What You'll Learn
  • Expect challenges and longer time lines when negotiating in a foreign language
  • Providing summaries in writing helps the other side feel more comfortable that they understand the deal when they can have their experts check the written terms

The Challenge of Negotiating in a Foreign or Second Language

Never underestimate the difficulties of doing business in a foreign language.

If your counterpart is doing business in your language, consider these factors:

  • It will take longer to communicate, both long-distance and face-to-face (be mindful of BNP 4, patience).
  • Avoid slang and any stories that may be culturally offensive.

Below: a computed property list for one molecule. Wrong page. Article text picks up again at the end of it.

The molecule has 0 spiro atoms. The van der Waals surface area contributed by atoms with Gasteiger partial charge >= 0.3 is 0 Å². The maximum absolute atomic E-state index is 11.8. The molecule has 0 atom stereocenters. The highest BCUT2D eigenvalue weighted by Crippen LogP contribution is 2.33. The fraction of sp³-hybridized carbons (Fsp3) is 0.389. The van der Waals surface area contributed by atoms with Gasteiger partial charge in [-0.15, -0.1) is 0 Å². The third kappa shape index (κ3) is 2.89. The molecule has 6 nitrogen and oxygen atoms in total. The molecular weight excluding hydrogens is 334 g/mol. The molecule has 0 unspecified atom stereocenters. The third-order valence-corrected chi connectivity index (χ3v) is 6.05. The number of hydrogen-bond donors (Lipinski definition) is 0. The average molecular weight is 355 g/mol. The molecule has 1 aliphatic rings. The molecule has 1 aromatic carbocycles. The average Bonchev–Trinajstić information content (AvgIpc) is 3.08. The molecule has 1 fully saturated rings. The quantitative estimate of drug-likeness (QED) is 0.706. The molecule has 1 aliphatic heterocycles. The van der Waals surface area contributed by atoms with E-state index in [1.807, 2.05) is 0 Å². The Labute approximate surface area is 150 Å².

• Documents may need to be created in two languages.
  • People may not understand 100% of what you say, and may not answer questions because they don't want to admit they don't understand fully. Providing your counterpart with written backups of all communications is very helpful in speeding up communications, and shows consideration for their situation as well.

If you are doing business in your counterpart's language, consider these factors:

  • Bring your own interpreter. Don't rely on theirs.
  • Don't assume you understand the meaning of their colloquialisms.
  • Compensate for any language gaps by providing your materials in written form and asking for theirs in written form so that you can cross-check with your more fluent team members to ensure you've understood correctly.
  • Caucus as much as necessary (with appropriate apologies to your counterparts), and don't be embarrassed to ask for clarification.